What my analysis amounts to has absolutely nothing to do with predicting a result. The results can be absolutely anything. It is no more than an analytical method of keeping track of old information and adjusting for the existence of new information as that information becomes available. That is why I refer to it as essentially analogous to the Dewey decimal system. It is no more than a mechanical procedure which guarantees that the whole total of the information being expressed is in an internally consistent form.
Using my procedure, Physics reduces to a very simple statement: "if you saw it a lot already, you will probably see it again". In other words, the only prediction made is that any new piece of information will most probably fit into the patterns I have already seen and described. Think of it as no more than a simple method of keeping track of patterns.
No one on this forum has even begun to comprehend the essence of a question I asked a long time ago. "How does one tell the difference between an electron and a Volkswagen?" It seems they "just know" without thinking about it (an example of thoughtless over dependence on one's subconscious)! The correct answer is that when the word "electron" is used, it carries with it a whole collection of attached concepts which your subconscious keeps track of. When the word "Volkswagen" is used it carries with it a completely different collection of attached concepts. Both cases are little more than definitions of or constraints on information or patterns of information considered to be in context.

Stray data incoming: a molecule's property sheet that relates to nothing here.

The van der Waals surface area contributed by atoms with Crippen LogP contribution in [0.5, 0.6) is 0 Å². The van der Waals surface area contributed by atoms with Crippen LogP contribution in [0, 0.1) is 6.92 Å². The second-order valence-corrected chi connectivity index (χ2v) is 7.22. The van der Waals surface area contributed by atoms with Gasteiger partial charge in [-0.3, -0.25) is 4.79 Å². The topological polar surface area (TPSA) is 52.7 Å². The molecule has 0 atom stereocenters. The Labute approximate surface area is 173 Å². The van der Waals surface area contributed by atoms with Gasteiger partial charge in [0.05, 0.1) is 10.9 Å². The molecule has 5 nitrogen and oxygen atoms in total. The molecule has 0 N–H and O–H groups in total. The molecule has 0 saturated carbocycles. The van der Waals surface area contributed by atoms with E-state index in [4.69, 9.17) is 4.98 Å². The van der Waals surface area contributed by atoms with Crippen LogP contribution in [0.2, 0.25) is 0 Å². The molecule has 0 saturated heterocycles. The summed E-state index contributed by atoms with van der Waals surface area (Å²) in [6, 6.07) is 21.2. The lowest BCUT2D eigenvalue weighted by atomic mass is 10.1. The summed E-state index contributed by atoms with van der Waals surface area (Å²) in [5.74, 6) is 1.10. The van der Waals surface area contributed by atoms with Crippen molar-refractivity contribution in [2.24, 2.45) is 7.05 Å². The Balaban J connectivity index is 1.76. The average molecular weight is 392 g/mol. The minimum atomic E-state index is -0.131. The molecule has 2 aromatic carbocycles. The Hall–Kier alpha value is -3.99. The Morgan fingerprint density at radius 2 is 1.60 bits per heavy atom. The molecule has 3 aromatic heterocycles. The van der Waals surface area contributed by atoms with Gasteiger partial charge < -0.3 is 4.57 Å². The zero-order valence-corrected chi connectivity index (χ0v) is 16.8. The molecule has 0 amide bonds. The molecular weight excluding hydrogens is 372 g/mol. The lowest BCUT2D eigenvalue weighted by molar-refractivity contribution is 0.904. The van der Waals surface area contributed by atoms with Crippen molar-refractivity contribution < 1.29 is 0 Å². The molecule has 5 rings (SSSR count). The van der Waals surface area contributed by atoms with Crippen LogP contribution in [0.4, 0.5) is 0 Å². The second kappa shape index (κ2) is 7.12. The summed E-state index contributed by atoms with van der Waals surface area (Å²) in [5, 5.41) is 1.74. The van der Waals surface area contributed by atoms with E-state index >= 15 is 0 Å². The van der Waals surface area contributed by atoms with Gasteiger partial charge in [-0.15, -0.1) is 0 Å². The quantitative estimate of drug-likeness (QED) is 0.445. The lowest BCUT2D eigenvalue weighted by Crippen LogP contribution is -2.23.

When someone asks, "do electrons exist?", they are, in reality, describing a very complex set of related information and asking if that complex arrangement of information (or data, or concepts or entities) can be found in your mental interpretation of the universe. (The same is true if they ask "do Volkswagens exist?") You define these patterns because you find them useful to keep track of what you know.
Many of these patterns are figments of your imagination created to provide a scaffolding upon which to hang those complex sets of related information (related only because the collection happens often enough to be of interest to you). Often, these figments fail to be internally consistent with the complex set of related subconscious information required to specify what you are talking about (phlogiston for example) and they must be rejected.
Now that brings up an interesting question. Suppose a pattern created by your imagination happens to be internally consistent with all the related information required to specify what you are talking about? Does that mean it is real? That is the proof presumed by all physicists in their experiments. Actually, it is of no real consequence whether it is true or false. If it works, who cares if it really exists or not.
The only real consequence of such is that it might prevent thought about other possibilities. From that perspective, if we really intend to be good scientific investigators, we should be very careful about exactly what we have made up. I know this is an issue considered unimportant by the leaders but it is none the less an important issue worthy of serious thought.
Have fun - Dick
PS, It is only an interesting side issue to my work that it turns out that most of physics is true by definition. It is none the less a very interesting issue.